“I would never say look at technique over the gift,” said Laurie Ann. It’s not that she doesn’t have respect for technique. Laurie Ann studied at Alvin Ailey School of Dance (Take it from a sistah who knows, Ailey ain’t no joke.) and has shared what she has learned with self-taught “street dancers”. She acknowledged that training can help you sharpen your tools, enhance the gift. It’s the training, the technique, she said, that can give you “the information to make important transitions or the knowledge to support your instincts” thus giving you a better shot at longevity.

I get it Laurie Ann. Really I do. We’ve all seen someone, sometimes well-trained, stand up and sing. The sound was there but you realize something is missing and you can’t put a finger on it. You want to watch but you become easily distracted. In the end, feeling somewhat empty, you weakly applaud his/her efforts…maybe…and you move on…most definitely.

And there is that other person. She doesn’t always get the notes right. Her voice is thin or cracking. Hell, she may even use the much maligned Autotune. But there is something about her…You listen. This time, when it’s over, you’ve become a fan. You’re going to buy a download of her song.  You’re going to see her in concert when she comes to your city.

Laurie Ann said it’s the “It” factor that allows artists to “connect on a level that not everybody can” and it is what separates them from their fellow performers.

Unfortunately, said Laurie, this “It” factor ” is not present right now in music industry.”  But it used to be.  Laurie Ann considers herself a student and admirer of past star makers like Motown’s Barry Gordy and Atlantic Records’ Ahmet Ertegun, moguls who created some of the iconic legends we have come to know and love including Aretha Franklin and the late Michael Jackson.  Laurie Ann believes that the passing of Jackson has left a void. According to her, Madonna is closest thing we have to someone who has that “star”, or rather “superstar”, quality. (One such person who may give Miss Madge a run for her money is an artist who Laurie Ann has “worked with from the beginning” — Lady Gaga)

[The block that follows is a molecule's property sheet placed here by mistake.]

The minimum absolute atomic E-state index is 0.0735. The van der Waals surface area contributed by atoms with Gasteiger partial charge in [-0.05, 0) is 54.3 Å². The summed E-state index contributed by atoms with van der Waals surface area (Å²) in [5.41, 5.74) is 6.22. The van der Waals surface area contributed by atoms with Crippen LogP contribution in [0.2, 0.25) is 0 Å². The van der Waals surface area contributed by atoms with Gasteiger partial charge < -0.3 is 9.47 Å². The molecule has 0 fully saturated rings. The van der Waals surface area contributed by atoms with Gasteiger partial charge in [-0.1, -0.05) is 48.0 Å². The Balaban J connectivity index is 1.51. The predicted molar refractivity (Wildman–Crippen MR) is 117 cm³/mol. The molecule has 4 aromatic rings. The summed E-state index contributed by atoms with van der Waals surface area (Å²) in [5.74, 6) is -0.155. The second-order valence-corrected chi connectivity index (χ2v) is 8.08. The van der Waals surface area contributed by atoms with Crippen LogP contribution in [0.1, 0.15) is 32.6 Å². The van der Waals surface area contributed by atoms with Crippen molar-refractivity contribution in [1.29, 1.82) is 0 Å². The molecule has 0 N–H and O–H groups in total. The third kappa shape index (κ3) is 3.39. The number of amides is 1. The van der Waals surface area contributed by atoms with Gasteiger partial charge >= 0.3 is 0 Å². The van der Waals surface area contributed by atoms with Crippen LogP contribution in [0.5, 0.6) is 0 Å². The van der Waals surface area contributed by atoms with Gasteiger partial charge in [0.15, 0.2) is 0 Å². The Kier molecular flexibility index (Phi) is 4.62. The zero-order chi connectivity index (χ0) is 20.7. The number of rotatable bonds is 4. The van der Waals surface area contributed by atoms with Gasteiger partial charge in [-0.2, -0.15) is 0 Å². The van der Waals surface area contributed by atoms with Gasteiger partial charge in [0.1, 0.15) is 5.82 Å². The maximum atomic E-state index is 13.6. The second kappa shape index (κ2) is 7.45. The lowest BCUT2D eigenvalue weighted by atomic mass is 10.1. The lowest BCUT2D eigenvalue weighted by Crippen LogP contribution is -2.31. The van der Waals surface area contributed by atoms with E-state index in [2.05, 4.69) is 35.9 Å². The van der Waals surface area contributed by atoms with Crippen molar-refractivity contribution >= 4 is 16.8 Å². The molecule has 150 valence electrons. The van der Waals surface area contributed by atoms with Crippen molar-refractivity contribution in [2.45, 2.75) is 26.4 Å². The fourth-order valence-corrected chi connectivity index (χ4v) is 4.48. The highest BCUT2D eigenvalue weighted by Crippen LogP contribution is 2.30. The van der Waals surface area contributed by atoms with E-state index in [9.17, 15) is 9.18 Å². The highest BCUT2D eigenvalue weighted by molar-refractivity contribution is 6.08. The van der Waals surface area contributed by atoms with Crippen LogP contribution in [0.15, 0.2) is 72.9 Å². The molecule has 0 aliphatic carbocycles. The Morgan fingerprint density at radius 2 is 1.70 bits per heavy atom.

“We need to go back to it,” said Laurie Ann. “We need to go back to creating stars.”  She said Diddy shares her sentiment. On StarMaker, Laurie Ann said that the talented contestants will be given the tools to assist them with the possible transformation.

So, I asked Laurie Ann, are you born with “It”?  “Yes,” she said, “And it can and must be developed”. Of course, there is a certain amount of hard work that comes along with that development.

Okay, I hear you.  After all of this talk about the “It” factor, you are wondering if Laurie Ann is going to have her own show. I asked her.  And yes, she is currently working on something with MTV. Nice. Boom kack, it is.


Yes, LaurieAnn will be getting her own show. Not with MTV but with BET as it was announced by the network. Called The LaurieAnn Gibson Project, it will premiere on the network in 3rd Quarter 2011. In other words, the summer of next year.

Here’s a description of the show as provided by BET

THE LAURIEANN GIBSON PROJECT – Choreographer and principal dancer Laurieann Gibson (Making The Band) knows what it takes to make it, and knows real talent when she sees it. Now Laurieann joins forces with BET to give the next generation of dancers a chance to realize their dreams. Expect dramatic thrills every step of the way until the finale of this intense competition series.


If you need another dose of BoomKack sooner rather than later, don’t worry kids, Laurie Ann star in another new series, this one produced by Ryan Seacrest (Keeping Up with the Kardashians), which will premiere in January 2011.


Here’s a look at StarMaker

And check out an upcoming episode of Making His Band

Related Post

It’s All Heart and Harmonies on MTV’s ‘Making His Band’ (The Ride)

5 thoughts on “The ‘It Factor’: Laurie Ann Gibson of ‘Making His Band’ and ‘P Diddy’s Starmaker’ Breaks It Down Boom Kack Style (UPDATE 2)

  1. I love Laurie Ann’s view of the “IT” factor. I think you either have it or you don’t. And if you do, then you need to nurture it. I don’t have that “IT” factor, but I know how to use the little I have and make it fun and likeable. Sure, I may never be a star, but I’ll be comfortable in my achievements.

    I look forward to seeing Laurie Ann and other judes transform one of these contestants on “Starmaker” into a star.